The logic here is, if we have to transplant foreign goodieness into our system, it does not belong to us; it remains foreign. Because it is not part of us, it is likely to cease to exist at some point. Sooner or later, our basic nature is bound to reject that foreign transplant in our system. (Maybe this logic doesn't apply to heart transplants. These days they say if you have a foreign heart transplanted in you, you might live; you might survive.)

But here we are talking about awakening what we haven't already awakened. It is as if we have been kept in captivity and haven't been able to exercise our faculties properly; our activities have been controlled by circumstances.
Giving birth to bodhichitta in one's heart, buddha in one's heart, brings extra freedom. That is the notion of
freedom
in
Buddhism, altogether. Of course, when we talk about freedom, we are not talking about overthrowing the head of the state or anything like that: we are talking about freedom from the constriction of our own capabilities.

It is as if we were extraordinary children, possessing all sorts of genius, and we were being undermined by the society around us, which was dying to make us normal people. Whenever we would show any mark of genius, our parents would get embarrassed. They would try to put the lid on our pot, saying, "Charles,
don't say those things. Just be like an ordinary person." That is what actually happens to us, with or without our parents.

I
don't particularly want to blame our parents alone; we have also been doing this to ourselves. When we see something extraordinary, we are afraid to say so; we are afraid to express ourselves or to relate to such situations. So we put lids on ourselves—on our potential, our capabilities. But in Buddhism we are liberated from that kind of conventionality.

According to Buddhist terminology,
conventionality
refers to belief in habitual patterns. Conventional realities are synonymous with habitual patterns; and the authors of habitual patterns are ignorance and desire. Ignorance and desire go against shila discipline; they go against samadhi mindfulness, because they prevent us from keeping our minds on the point; and they go against prajna, because they develop dullness rather than discriminating sharpness.

Fundamentally speaking, ladies and gentlemen, here is the really good news, if we may call it that: We are intrinsically buddha and we are intrinsically good. Without exception, and without the need for analytical studies, we can say that we automatically have buddha within us. That is known as
buddha-nature,
or
bodhichitta,
the heart of the buddha.

We might ask ourselves, "What is the heart of the Buddha like? Does it think the way we do? Does it want to have fish and chips or is it just a pious heart that does nothing but religious things alone? Would that heart be the most holy heart of all, from a Christian point of view?" The answer is no. That heart is not necessarily pious.

The heart of the buddha is a very open heart. That heart would like to explore the phenomenal world; it is open to relating with others. That heart contains tremendous strength and confidence in itself, which is called fearlessness.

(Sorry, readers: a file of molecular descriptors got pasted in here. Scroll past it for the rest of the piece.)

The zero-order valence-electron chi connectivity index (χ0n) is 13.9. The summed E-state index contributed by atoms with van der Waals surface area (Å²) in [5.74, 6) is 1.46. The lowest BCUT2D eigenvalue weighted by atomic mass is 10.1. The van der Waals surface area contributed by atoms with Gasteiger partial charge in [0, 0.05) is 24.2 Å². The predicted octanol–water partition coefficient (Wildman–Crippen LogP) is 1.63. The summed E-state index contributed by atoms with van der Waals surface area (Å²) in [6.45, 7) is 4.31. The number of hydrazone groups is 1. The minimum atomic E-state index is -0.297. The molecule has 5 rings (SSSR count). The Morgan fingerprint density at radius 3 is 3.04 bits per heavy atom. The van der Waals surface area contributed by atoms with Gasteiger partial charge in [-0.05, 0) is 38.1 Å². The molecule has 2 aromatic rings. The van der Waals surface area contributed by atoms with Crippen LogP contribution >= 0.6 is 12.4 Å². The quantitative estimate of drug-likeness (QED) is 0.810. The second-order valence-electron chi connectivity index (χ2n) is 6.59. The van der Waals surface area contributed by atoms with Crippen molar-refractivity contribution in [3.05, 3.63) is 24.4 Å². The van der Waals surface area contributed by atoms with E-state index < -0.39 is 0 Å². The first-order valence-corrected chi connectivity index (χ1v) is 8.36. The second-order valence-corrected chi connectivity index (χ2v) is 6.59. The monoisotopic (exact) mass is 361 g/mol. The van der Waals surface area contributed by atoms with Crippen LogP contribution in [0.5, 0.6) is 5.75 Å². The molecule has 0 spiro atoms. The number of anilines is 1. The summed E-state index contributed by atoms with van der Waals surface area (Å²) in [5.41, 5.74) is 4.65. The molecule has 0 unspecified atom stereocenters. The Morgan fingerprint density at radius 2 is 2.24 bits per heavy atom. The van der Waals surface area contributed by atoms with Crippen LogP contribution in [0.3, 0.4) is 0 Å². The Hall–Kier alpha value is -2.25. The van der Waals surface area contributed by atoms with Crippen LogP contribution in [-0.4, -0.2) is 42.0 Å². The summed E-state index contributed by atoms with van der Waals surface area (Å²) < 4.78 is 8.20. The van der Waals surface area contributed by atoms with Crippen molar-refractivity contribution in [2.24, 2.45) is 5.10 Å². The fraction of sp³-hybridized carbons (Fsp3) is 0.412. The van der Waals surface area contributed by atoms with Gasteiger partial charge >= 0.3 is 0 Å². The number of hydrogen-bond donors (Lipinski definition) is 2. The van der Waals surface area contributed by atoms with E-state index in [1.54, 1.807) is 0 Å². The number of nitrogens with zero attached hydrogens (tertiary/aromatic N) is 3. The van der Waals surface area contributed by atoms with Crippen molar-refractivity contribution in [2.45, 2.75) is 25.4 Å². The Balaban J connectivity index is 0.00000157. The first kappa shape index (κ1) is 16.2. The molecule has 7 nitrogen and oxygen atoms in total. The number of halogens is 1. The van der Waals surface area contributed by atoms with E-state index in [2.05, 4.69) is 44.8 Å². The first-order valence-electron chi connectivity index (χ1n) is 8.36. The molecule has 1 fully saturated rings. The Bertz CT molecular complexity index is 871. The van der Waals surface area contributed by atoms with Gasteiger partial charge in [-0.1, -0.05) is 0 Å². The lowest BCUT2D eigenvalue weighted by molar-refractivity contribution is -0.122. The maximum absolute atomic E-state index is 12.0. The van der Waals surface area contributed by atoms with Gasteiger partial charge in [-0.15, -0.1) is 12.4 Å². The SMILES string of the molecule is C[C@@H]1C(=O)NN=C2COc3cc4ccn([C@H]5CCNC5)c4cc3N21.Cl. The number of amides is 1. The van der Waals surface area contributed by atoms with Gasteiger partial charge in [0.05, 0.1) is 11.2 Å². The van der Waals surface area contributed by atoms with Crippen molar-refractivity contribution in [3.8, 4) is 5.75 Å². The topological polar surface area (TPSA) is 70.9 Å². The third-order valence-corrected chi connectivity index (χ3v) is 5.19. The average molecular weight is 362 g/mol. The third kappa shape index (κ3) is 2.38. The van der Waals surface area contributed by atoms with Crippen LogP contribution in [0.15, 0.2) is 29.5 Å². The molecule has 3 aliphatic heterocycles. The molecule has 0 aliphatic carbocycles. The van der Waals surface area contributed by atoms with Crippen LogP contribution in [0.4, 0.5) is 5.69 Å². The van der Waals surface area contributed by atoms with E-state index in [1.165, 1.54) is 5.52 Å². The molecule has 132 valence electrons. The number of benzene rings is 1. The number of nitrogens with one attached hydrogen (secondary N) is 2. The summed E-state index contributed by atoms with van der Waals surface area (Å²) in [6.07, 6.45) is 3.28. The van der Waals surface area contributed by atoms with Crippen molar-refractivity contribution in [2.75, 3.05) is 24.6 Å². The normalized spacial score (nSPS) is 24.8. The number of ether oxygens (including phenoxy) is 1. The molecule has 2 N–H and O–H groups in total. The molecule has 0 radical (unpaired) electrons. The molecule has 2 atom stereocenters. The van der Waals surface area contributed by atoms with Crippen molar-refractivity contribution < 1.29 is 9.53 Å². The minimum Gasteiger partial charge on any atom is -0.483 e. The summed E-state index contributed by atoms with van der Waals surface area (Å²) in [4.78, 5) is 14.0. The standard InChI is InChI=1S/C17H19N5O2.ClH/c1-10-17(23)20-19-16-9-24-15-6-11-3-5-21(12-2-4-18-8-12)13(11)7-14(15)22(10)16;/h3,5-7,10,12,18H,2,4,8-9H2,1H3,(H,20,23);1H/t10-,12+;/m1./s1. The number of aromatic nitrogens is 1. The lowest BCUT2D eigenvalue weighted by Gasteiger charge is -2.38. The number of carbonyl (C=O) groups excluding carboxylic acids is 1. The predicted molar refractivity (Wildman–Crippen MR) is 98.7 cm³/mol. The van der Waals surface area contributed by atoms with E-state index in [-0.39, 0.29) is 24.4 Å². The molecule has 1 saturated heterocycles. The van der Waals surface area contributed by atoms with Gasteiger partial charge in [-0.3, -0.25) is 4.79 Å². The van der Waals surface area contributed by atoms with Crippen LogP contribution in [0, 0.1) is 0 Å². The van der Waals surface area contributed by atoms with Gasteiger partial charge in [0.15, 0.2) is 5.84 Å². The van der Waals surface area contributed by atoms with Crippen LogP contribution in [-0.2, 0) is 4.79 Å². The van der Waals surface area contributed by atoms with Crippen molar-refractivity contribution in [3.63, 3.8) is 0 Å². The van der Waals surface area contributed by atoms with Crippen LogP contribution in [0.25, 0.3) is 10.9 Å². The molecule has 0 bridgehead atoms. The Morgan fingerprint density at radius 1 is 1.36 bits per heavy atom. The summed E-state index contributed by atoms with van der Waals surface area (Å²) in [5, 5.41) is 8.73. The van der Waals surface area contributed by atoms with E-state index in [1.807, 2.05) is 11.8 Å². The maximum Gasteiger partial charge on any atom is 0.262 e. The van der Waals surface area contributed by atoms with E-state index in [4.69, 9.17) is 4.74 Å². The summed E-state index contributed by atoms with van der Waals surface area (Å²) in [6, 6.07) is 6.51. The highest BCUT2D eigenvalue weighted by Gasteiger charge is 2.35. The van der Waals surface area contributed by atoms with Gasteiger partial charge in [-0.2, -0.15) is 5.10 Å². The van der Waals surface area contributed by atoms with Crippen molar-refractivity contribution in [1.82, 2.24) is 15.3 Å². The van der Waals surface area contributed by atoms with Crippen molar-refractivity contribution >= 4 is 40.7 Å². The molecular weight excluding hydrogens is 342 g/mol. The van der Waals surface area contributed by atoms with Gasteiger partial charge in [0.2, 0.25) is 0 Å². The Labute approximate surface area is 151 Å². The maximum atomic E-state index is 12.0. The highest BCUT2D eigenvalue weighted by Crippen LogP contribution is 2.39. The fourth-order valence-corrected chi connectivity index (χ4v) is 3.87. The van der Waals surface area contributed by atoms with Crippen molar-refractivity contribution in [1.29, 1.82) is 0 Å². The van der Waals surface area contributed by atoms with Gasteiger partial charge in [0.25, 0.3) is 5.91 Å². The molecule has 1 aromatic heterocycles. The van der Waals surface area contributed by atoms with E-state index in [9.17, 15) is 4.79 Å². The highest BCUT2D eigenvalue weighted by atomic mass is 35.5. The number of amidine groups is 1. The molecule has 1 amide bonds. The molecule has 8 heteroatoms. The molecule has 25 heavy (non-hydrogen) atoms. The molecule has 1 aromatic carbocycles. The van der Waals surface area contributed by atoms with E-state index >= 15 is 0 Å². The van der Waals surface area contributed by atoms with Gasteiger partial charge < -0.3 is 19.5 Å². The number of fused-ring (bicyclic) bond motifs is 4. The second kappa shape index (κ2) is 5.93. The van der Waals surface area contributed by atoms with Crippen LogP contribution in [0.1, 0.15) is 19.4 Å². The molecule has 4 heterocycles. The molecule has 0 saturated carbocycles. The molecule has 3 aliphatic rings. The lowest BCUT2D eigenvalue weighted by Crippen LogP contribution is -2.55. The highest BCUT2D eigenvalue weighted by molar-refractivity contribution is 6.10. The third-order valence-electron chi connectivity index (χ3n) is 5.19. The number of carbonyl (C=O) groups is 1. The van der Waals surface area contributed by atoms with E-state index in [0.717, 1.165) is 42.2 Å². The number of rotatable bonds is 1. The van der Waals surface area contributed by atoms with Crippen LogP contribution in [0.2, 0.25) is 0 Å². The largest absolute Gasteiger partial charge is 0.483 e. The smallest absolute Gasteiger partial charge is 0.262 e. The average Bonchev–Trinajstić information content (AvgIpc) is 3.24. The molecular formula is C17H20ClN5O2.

That heart is also extremely inquisitive, which at this point is synonymous with prajna. It is expansive and sees in all directions. And that heart contains certain basic qualities, which we could call our true
basic genes—
our
buddha-genes.
We all possess those particular buddha-genes. Isn't it strange to say that the mind has genes? But it turns out to be true.

These buddha-genes have two characteristics. First, they are able to see through, as well as not be afraid of, the reality of the phenomenal world. We might come up with obstacles and difficulties of all kinds, but those particular genes are not afraid to deal with them. We just shed the coverings of such possibilities as we go along. Second, these genes also contain gentleness; they are ever so loving, which goes beyond just being kind. They are extremely tender and capable of reflecting themselves, even to those who don't want to relate with them. And they are absolutely free from any form of aggression. They are so soft and kind.

The buddha-genes are also full of a sense of humor and delight, which is referred to as
great joy.
When you are able to experience that such genes exist within you, you begin to feel cheerful and smile and have a sense of humor.

There are two different kinds of humor. One kind of humor comes from not taking the world seriously: you come up with all sorts of jokes about other people's problems. The other kind is a general sense of joy. Nothing is regarded as downgrading; everything is uplifted, constantly. Here we are talking about the second kind of humor.

From the practitioner's point of view, we have all sorts of disciplines to awaken our enlightened genes. The main discipline is known as exchanging oneself for other. That is to say, we completely identify with others' pain; and we project out, or give away, pleasure altogether. In that way, we begin to see through,
and actually expose, the clumsiness of how we hold onto ourselves.



Meet the Author

Chögyam Trungpa (1940–1987)—meditation master, teacher, and artist—founded Naropa University in Boulder, Colorado, the first Buddhist-inspired university in North America; the Shambhala Training program; and an international association of meditation centers known as Shambhala International. He is the author of numerous books, including Shambhala: The Sacred Path of the Warrior, Cutting Through Spiritual Materialism, and The Myth of Freedom.